I. P, Q, R, S, T, V, W and Z are eight students in a class. Three of them play cricket and badminton each and two of them play hockey. Each one of them has a different height.
II. The tallest does not play hockey and the shortest does not play cricket.
III. V is taller than P and S but shorter than Z and Q. T, who does not play cricket, is taller than Q and is second to the tallest. W is shorter than S but taller than P.
IV. Z, who is the fourth from the top, plays badminton with S.
V. W does not play either cricket or hockey. Q does not play hockey.
16. Who is the tallest?
4) Data inadequate
5) None of these
17. Who is the shortest?
4) Data inadequate
5) None of these
18. Which of the following pairs of students plays hockey?
4) Data inadequate
5) None of these
19. What is V’s position from the top when they are arranged in descending order of their height?
5) None of these
20. Which of the following groups of students plays cricket?
4) PQR or QRV
5) None of these
Directions (Q. 21-25): Each of the questions below consists of a question and two statements numbered I and II given below it. You have to decide whether the data provided in the statements are sufficient to answer the question. Read both the statements and
Give answer (1) if the data in statement I alone are sufficient to answer the question, while the data in statement II alone are not sufficient to answer the question.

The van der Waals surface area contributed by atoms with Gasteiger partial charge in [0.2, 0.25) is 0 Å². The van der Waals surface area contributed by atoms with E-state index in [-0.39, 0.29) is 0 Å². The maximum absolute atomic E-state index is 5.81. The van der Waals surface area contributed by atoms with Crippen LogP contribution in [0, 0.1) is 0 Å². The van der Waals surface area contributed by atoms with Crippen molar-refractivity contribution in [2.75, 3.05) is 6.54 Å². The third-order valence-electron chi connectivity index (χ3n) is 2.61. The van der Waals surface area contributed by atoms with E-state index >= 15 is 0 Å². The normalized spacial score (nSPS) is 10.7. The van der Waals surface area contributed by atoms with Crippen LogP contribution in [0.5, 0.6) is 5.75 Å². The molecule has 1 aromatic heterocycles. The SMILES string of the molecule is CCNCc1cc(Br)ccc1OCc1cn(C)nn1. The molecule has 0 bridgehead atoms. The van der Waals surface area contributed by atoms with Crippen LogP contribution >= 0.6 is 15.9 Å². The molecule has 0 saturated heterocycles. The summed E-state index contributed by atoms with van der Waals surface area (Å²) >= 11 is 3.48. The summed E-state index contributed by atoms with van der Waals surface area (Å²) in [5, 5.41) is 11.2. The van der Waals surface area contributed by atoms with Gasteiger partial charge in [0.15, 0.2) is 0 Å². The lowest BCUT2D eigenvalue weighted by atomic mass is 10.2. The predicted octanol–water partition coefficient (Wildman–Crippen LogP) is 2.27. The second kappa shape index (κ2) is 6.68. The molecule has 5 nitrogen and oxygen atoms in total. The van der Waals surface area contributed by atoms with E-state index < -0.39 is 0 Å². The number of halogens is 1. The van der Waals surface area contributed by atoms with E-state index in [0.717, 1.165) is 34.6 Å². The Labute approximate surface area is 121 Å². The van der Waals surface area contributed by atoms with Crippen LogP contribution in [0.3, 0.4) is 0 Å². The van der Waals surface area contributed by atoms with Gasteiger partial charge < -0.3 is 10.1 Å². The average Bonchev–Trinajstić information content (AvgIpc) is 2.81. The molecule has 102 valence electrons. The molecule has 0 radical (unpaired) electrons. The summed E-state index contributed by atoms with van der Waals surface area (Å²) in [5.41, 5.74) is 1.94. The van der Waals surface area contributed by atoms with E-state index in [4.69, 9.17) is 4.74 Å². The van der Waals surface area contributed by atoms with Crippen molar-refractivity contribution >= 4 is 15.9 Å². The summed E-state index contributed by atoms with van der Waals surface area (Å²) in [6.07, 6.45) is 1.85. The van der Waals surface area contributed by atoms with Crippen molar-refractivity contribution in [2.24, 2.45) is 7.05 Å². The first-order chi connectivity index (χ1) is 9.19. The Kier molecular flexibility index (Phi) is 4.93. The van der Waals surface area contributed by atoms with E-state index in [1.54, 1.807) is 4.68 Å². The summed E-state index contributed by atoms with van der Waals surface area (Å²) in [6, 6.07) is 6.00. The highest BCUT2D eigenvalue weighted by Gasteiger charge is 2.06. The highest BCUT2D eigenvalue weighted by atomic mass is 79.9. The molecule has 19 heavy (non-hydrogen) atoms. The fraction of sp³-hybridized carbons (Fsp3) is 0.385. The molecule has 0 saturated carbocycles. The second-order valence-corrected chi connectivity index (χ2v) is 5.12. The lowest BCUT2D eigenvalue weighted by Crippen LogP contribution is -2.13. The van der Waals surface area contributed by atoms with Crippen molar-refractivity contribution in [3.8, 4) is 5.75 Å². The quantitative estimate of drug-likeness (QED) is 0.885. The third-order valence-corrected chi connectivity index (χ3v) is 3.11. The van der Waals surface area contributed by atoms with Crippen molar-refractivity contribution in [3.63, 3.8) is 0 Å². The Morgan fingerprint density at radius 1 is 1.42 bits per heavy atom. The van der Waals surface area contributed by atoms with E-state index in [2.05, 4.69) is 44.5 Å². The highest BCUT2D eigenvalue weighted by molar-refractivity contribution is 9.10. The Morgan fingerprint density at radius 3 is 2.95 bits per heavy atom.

Give answer (2) if the data in statement II alone are sufficient to answer the question, while the data in statement I alone are not sufficient to answer the question.
Give answer (3) if the data either in statement I alone or in statement II alone are sufficient to answer the question.
Give answer (4) if the data given in both the statements I and II together are not sufficient to answer the question, and
Give answer (5) if the data given in both the statements I and II together are necessary to answer the question.
21. What is Sunil’s position in a row of forty students?
I. There are sixteen students towards the left of Sunil.
II. There are twenty-three students towards the right of Sunil.
22. On which date in April was Varun born?
I. Varun’s mother remembers that Varun was born before nineteenth but after fifteenth.
II. Varun’s sister remembers that Varun was born before seventeenth but after twelfth.
23. How is ‘go’ written in a code language?
I. ‘you may go’ is written as ‘pit ja ho’ in that code language.
II. ‘he may come’ is written as ‘ja da na’ in that language.
24. How is D related to M?
I. M has two sisters K and R.
II. D’s mother is sister of K’s father.
25. Who among M, T, R, J and K is the lightest?
I. R is heavier than T and K but lighter than J.
II. J is not the heaviest.
Directions (Q. 26-30): Each of the questions below contains three elements. These three elements may or may not have some linkage. Each group of the elements may fit into one of the diagrams at (1), (2), (3), (4) and (5). You have to indicate the group of elements in each of the questions fits into which of the diagrams given below. The number of the diagram is the answer.